The Minister of Regional Development in Romania acknowledged that the situation of Roma living on and near a rubbish dump in Pata Rât is ‘unacceptable’, during a meeting with non-governmental organisations (NGO) earlier this week.
There is concern at reports of police ill-treatment, including beating and unlawful arrest, of members of the Romani community in Hermanovce on 27 and 28 October 1999. Amnesty International is calling for a prompt and impartial investigation.
The reported torture of three Romani men in police custody, one of whom died in suspicious circumstances, dramatically underlines the urgency of the situation facing the Romani community in Slovakia, Amnesty International said today in a letter to the Slovak government.
Amnesty International is concerned that allegations of illegal, including forced, sterilization of Romani women in Slovakia were not being investigated independently, thoroughly and impartially as required by international law. In October 2003 the official investigation was concluded, finding that no criminal offence had been committed. Amnesty International reiterates its concern that this investigation failed to meet international standards. Furthermore, Amnesty International is concerned about the Slovak government's refusal to accept responsibility for failing to ensure that no sterilizations could be performed without free and informed consent.
(Bratislava) Huge numbers of Romani children are still being placed disproportionatelyin special schools and classes for children with mental disabilities and learning difficulties, or segregated in Roma-only mainstream schools across the country, Amnesty International said today.
Across the Council of Europe Member States racial, ethnic and cultural discrimination against Roma remains profound. Roma people continue to be largely excluded from public life and unable to enjoy access to adequate housing, health services and face discrimination in accessing employment. In many member states, the authorities are failing to ensure the rights of Romani children to access to education without discrimination. Some Member States continue to tolerate, and even promote, the diversion of Roma into special classes or schools where a reduced curriculum is taught.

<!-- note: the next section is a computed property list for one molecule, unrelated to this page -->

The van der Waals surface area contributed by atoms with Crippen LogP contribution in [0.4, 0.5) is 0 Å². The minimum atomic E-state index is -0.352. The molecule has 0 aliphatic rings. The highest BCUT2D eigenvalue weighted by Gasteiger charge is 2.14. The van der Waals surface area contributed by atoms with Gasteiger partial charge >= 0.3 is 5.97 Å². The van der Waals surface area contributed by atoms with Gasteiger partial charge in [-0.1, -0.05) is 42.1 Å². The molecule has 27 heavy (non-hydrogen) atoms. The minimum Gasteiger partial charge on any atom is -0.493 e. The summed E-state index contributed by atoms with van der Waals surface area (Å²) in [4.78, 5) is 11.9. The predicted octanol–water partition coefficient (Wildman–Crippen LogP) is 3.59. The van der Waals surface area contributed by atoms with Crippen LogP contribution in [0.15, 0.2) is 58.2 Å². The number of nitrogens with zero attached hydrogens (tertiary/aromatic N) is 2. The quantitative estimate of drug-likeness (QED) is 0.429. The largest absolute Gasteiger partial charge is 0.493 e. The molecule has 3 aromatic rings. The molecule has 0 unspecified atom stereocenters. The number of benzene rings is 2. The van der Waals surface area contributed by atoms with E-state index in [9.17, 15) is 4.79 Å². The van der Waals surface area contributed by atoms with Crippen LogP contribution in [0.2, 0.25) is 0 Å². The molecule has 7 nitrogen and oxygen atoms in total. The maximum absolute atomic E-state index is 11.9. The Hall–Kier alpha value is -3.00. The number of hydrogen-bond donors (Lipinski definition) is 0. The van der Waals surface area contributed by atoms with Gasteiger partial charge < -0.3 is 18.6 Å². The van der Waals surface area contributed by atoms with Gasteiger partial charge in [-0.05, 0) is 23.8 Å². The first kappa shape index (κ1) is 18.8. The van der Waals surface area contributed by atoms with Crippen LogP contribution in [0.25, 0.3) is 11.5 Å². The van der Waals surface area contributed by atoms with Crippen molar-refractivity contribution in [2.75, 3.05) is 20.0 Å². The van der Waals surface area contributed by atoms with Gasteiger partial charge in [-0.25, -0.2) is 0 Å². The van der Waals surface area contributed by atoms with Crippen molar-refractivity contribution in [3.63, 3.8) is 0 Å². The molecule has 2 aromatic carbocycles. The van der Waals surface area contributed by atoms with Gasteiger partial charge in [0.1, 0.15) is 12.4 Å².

Amnesty International is deeply concerned by the cruel, inhuman and degrading treatment of six Romani youngsters - three of them who are reported to be under the age of 18 – detained at a police station in Košice which was depicted on a video published on the internet.
Following yesterday’s approval by the Slovak National Assembly of the new coalition government’s programme for the next four years in office, Amnesty International welcomes the stated commitment to adopt measures to eliminate segregation in education on the basis of ethnic origin.
This document is a schoolbook of a fictional Romani child living in Slovakia. His story is drawn from the experiences and testimony of real Romani children across Slovakia. The segregation of Roma in Slovak schools is a result of racial discrimination within the education system. It reflects prejudice and intolerance in Slovak society in general and is a factor in the perpetuation of such attitudes.